Subvocalisation or the habit of saying words in the head or out loud is not all bad. It is sometimes useful when the reading material is a bit difficult to understand due to its terminology or vocabulary that you are not familiar with. This can be a useful way to improve the vocabulary but knowing when to use it and being able to control it determines how effectively you can benefit.

The trick to read faster is to reduce the amount of subvocalisation. It is not possible to eliminate it but there are things you can do to minimise it. 

In my next post, I will talk about how to help your child minimise subvocalisation and improve their reading speed which has a direct impact on their ability to comprehend text. 

Follow me on facebook at KidSmart app to get notified of the other blogs that can help your child excel and to learn about how we are developing modern tools to help enhance the learning for your child.

Read 30 Books in 30 Days..drum roll

Group of people reading and borrowing books

OK, I agree that I made the title a bit dramatic. I am not promising that you will be able to read 30 books in 30 days after reading this article but you might be able to do that by using the tools I have mentioned in this blog.

If you are thinking whether it’s possible or not then let me inform you that last year AccelaReader hosted a 30 day book challenge to make people read a book, on an average, in 60-120 minutes.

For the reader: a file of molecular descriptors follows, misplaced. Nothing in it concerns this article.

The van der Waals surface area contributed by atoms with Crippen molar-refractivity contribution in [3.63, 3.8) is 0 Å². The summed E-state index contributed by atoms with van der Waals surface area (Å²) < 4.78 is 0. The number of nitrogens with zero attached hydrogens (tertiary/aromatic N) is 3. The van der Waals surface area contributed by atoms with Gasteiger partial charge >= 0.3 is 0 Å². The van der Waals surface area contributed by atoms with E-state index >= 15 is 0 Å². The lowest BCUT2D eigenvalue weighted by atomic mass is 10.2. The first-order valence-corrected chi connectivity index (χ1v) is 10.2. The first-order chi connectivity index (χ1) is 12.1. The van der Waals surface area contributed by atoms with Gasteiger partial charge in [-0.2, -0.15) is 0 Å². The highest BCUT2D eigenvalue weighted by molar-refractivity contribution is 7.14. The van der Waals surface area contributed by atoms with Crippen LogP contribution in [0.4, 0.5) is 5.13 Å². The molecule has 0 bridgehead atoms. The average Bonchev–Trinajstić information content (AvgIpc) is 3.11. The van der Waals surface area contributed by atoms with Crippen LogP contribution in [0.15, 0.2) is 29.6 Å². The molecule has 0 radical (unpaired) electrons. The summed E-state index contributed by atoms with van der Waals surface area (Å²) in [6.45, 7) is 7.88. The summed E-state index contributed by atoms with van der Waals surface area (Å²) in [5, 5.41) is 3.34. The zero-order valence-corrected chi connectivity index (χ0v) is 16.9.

(My intention with the title was to grab your attention and I hope that I succeeded in doing that. Let me know in the comment if it worked or not.)

The goal of this post is to talk about a few tools and courses that can help you improve your reading speed by up to 3 times.

One of the main reasons of slow reading is subvocalisation, as I explained in my previous blogs and so minimising subvocalisation should be on the top of your list if you need to improve your reading speed. But it does not stop there, you need to then train your brain to read faster.

Trying to do it yourself by keeping track of your speed and then forcing yourself to read faster is like going to a gym without a trainer. You will get results for sure but the results would come slower and it would not be as good as like hiring a trainer.

There are tools that can help your child read faster. These tools use a technique called Rapid Serial Visual Presentation (RSVP) to train your brain into reading faster.

AccelaReader –  allows you to change various settings and your reading speed. You can copy any text into the tool and then read using the RSVP tool. If your child finds the speed to be hard then you can reduce the speed and try again.

Spreeder – works just like AccelaReader and comes with 7 speed settings.

ZapReader – It’s a free service offered by the Spreeder team.

Apart from these tools you may also want to consider enrolling into speed reading courses for a guided track to progress.

SuperBrain – offers a free taster session. They claim to increase the reading speed by 3 times with this course.

Spreeder – apart from offering a product they also offer courses.

Why increase the reading speed?